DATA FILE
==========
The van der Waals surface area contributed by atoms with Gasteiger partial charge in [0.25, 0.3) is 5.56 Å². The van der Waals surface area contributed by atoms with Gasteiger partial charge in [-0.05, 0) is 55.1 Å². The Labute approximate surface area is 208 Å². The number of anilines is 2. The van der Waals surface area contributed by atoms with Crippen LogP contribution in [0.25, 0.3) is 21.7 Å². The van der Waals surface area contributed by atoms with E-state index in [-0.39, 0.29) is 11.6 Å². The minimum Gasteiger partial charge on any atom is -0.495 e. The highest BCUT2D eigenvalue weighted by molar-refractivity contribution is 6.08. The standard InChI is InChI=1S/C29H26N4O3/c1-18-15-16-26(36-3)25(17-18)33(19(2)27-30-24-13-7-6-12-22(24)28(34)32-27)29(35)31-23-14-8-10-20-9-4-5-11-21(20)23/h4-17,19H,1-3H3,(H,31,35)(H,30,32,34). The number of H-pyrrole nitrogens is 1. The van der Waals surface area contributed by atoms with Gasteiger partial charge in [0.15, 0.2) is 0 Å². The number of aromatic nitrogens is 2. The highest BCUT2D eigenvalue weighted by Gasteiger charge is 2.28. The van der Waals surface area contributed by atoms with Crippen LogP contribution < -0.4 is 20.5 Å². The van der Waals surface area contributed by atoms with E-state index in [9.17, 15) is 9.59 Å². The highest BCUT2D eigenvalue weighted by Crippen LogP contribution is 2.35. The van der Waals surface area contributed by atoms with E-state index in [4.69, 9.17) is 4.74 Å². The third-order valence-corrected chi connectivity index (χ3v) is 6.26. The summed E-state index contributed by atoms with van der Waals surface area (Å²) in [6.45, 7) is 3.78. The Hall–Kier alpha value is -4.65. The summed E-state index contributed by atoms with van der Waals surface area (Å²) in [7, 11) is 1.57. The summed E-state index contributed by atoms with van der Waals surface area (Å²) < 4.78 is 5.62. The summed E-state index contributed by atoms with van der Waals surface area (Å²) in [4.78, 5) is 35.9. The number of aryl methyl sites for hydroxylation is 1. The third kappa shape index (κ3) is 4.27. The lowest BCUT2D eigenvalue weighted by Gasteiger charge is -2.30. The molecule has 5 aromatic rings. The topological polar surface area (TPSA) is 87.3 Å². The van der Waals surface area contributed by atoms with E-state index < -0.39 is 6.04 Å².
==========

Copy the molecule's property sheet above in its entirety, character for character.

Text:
The van der Waals surface area contributed by atoms with Gasteiger partial charge in [0.25, 0.3) is 5.56 Å². The van der Waals surface area contributed by atoms with Gasteiger partial charge in [-0.05, 0) is 55.1 Å². The Labute approximate surface area is 208 Å². The number of anilines is 2. The van der Waals surface area contributed by atoms with Crippen LogP contribution in [0.25, 0.3) is 21.7 Å². The van der Waals surface area contributed by atoms with E-state index in [-0.39, 0.29) is 11.6 Å². The minimum Gasteiger partial charge on any atom is -0.495 e. The highest BCUT2D eigenvalue weighted by molar-refractivity contribution is 6.08. The standard InChI is InChI=1S/C29H26N4O3/c1-18-15-16-26(36-3)25(17-18)33(19(2)27-30-24-13-7-6-12-22(24)28(34)32-27)29(35)31-23-14-8-10-20-9-4-5-11-21(20)23/h4-17,19H,1-3H3,(H,31,35)(H,30,32,34). The number of H-pyrrole nitrogens is 1. The van der Waals surface area contributed by atoms with Gasteiger partial charge in [0.15, 0.2) is 0 Å². The number of aromatic nitrogens is 2. The highest BCUT2D eigenvalue weighted by Gasteiger charge is 2.28. The van der Waals surface area contributed by atoms with Crippen LogP contribution < -0.4 is 20.5 Å². The van der Waals surface area contributed by atoms with E-state index in [9.17, 15) is 9.59 Å². The highest BCUT2D eigenvalue weighted by Crippen LogP contribution is 2.35. The van der Waals surface area contributed by atoms with E-state index in [4.69, 9.17) is 4.74 Å². The third-order valence-corrected chi connectivity index (χ3v) is 6.26. The summed E-state index contributed by atoms with van der Waals surface area (Å²) in [6.45, 7) is 3.78. The Hall–Kier alpha value is -4.65. The summed E-state index contributed by atoms with van der Waals surface area (Å²) in [7, 11) is 1.57. The summed E-state index contributed by atoms with van der Waals surface area (Å²) < 4.78 is 5.62. The summed E-state index contributed by atoms with van der Waals surface area (Å²) in [4.78, 5) is 35.9. The number of aryl methyl sites for hydroxylation is 1. The third kappa shape index (κ3) is 4.27. The lowest BCUT2D eigenvalue weighted by Gasteiger charge is -2.30. The molecule has 5 aromatic rings. The topological polar surface area (TPSA) is 87.3 Å². The van der Waals surface area contributed by atoms with E-state index < -0.39 is 6.04 Å².